0
$\begingroup$

The points where function is discontinuous,are those points counted/considered in the domain of the function.
$(1)[x]$,greatest integer function is discontinuous at all integer points but integers are considered in the domain of $[x]$
$(2)x-[x]$,fractional part function is discontinuous at all integer points but integers are considered in the domain of $x-[x]$
$(3)\tan x$ is discontinuous at $\frac{\pi}{2},\frac{3\pi}{2}$ and these points are not considered in the domain.
$(4)$If a function has a hole/vertical asymptote at a point,then that point is not considered in the domain.
$(5)$The points where function has jump discontinuity,are those points considered part of the domain.


I want to ask in which type of discontinuities ,the points of discontinuity are considered part of domain and in which type of discontinuities ,the points of discontinuity are not considered part of domain?

Please help me.Thanks.

$\endgroup$
1
$\begingroup$

A discontinuity of a function is any point where the function is not continuous. This may or may not be a point where the function is defined. You've given examples of both. The person defining the function has the right to choose its domain, and in case of any doubt should state it explicitly.

Of course the function is not defined at a point, then it certainly can't be continuous there, because the definition of continuity at $x=a$ requires that the function is defined at $a$.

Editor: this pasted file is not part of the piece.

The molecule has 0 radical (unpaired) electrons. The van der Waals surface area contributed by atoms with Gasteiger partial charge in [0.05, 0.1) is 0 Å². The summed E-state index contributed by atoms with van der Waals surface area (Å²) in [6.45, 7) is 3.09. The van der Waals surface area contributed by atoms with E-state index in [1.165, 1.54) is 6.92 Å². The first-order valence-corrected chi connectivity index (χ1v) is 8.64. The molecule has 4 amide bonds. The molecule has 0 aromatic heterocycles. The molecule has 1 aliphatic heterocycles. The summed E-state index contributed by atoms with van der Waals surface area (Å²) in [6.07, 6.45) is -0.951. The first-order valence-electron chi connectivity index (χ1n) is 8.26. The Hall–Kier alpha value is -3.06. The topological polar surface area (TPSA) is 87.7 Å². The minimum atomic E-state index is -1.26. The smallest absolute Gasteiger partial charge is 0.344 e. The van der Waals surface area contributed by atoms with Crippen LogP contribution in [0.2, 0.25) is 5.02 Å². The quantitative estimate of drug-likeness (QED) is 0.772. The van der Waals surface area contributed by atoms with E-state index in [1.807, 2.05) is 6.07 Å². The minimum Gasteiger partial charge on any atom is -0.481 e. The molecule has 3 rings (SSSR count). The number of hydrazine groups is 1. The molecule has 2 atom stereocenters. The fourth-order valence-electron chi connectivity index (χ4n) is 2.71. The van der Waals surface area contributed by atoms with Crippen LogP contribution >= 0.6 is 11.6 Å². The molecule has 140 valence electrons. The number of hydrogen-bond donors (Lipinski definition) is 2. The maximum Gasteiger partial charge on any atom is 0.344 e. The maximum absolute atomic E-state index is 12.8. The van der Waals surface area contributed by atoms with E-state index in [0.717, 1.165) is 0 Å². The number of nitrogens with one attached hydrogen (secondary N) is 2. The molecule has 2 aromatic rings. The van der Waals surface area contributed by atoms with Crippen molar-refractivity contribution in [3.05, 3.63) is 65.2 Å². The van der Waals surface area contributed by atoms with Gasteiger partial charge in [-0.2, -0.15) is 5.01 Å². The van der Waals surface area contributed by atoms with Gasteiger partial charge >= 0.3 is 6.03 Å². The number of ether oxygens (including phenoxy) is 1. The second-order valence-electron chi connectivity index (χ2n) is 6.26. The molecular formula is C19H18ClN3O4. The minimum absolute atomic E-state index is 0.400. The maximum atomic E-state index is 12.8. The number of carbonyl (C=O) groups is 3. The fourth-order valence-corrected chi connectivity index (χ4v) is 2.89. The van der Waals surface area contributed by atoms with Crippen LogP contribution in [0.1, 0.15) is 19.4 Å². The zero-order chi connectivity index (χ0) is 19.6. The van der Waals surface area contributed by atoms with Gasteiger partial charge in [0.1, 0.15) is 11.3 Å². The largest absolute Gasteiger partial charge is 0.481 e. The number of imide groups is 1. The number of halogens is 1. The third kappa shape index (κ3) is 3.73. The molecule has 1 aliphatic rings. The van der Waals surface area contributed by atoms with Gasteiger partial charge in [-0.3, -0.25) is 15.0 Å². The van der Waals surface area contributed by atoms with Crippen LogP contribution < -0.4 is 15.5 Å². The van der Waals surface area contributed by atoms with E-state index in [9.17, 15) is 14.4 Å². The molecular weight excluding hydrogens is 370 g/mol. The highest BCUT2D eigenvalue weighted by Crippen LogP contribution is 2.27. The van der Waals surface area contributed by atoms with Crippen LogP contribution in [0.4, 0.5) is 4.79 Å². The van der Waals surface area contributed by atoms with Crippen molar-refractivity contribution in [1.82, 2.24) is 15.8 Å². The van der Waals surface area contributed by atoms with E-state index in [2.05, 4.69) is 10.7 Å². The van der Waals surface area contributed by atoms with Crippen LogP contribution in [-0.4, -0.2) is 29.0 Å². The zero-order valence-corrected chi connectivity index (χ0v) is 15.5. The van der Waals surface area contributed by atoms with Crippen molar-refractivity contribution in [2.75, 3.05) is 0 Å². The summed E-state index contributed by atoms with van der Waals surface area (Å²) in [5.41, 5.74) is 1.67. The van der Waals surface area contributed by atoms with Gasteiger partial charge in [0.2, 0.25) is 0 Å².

In many cases, when we define a function by a formula we implicitly assume the domain is the set of all $x$ for which the formula makes sense. That may or may not include the discontinuities.

$\endgroup$
0
$\begingroup$

You have a certain degree of freedom in deciding your domain and codomain, in fact for the latter, it can be hard to establish a consensus. To illustrate this, we can naturally and easily extend the domain and codomain to allow for those points of discontinuity to be included.

Consider Example 4 in the case of a vertical asymptote by looking at perhaps the easiest example: $f(x) = 1/x$. The author from whom you quote would probably consider this as a function $f: \mathbf{R} - 0 \to \mathbf{R}$ (by this notation, I mean its domain is the real numbers except zero and its codomain is all real numbers.) However, we could extend this to all of $\mathbf{R}$ by simply extending the codomain to a point, which we define to be $\{\infty\}$ and just define $f(0) = \infty$. Now, we can consider $f: \mathbf{R} \to \mathbf{R} \cup \{\infty\}$ where I have extended both the domain and codomain by a point.

The point of this discussion is to demonstrate that your exact question is ambiguous, depending on the context. The domain is usually given to you, if not explicitly, then perhaps an implicit one you should assume throughout the course or textbook. Typically in high-school or AP Calculus level classes, you should not consider infinity (the extra point I added in the above example), except possibly when considering limits. So those points (e.g. vertical asymptotes, which encompasses both 3 and 4) should always be excluded. If you included more context, such as in which course you are considering these questions, or a textbook, I could give a more definitive answer.

$\endgroup$

Your Answer

By clicking “Post Your Answer”, you agree to our terms of service, privacy policy and cookie policy

Not the answer you're looking for? Browse other questions tagged or ask your own question.